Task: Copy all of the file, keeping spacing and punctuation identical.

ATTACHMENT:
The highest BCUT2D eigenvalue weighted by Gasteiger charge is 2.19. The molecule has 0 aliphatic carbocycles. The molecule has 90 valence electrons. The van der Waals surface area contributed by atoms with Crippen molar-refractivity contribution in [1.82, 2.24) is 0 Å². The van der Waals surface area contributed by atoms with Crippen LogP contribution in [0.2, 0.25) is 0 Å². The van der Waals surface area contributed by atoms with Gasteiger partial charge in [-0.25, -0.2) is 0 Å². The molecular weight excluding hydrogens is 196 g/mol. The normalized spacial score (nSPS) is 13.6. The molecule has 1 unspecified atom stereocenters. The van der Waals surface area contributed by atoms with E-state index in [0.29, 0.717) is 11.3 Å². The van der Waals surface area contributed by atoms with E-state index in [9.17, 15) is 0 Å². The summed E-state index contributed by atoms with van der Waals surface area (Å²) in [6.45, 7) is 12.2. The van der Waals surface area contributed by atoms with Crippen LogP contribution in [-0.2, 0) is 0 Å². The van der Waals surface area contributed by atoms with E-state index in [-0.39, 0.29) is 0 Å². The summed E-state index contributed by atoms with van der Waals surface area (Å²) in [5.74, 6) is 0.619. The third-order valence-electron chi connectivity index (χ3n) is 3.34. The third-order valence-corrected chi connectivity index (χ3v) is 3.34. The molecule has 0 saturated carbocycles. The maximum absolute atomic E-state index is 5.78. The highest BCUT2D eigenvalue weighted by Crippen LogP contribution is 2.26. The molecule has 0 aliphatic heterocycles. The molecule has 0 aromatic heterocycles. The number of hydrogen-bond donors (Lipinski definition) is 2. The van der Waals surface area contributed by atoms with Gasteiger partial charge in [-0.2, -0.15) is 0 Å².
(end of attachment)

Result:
The highest BCUT2D eigenvalue weighted by Gasteiger charge is 2.19. The molecule has 0 aliphatic carbocycles. The molecule has 90 valence electrons. The van der Waals surface area contributed by atoms with Crippen molar-refractivity contribution in [1.82, 2.24) is 0 Å². The van der Waals surface area contributed by atoms with Crippen LogP contribution in [0.2, 0.25) is 0 Å². The van der Waals surface area contributed by atoms with Gasteiger partial charge in [-0.25, -0.2) is 0 Å². The molecular weight excluding hydrogens is 196 g/mol. The normalized spacial score (nSPS) is 13.6. The molecule has 1 unspecified atom stereocenters. The van der Waals surface area contributed by atoms with E-state index in [0.29, 0.717) is 11.3 Å². The van der Waals surface area contributed by atoms with E-state index in [9.17, 15) is 0 Å². The summed E-state index contributed by atoms with van der Waals surface area (Å²) in [6.45, 7) is 12.2. The van der Waals surface area contributed by atoms with Crippen LogP contribution in [-0.2, 0) is 0 Å². The van der Waals surface area contributed by atoms with E-state index in [-0.39, 0.29) is 0 Å². The summed E-state index contributed by atoms with van der Waals surface area (Å²) in [5.74, 6) is 0.619. The third-order valence-electron chi connectivity index (χ3n) is 3.34. The third-order valence-corrected chi connectivity index (χ3v) is 3.34. The molecule has 0 saturated carbocycles. The maximum absolute atomic E-state index is 5.78. The highest BCUT2D eigenvalue weighted by Crippen LogP contribution is 2.26. The molecule has 0 aliphatic heterocycles. The molecule has 0 aromatic heterocycles. The number of hydrogen-bond donors (Lipinski definition) is 2. The van der Waals surface area contributed by atoms with Gasteiger partial charge in [-0.2, -0.15) is 0 Å².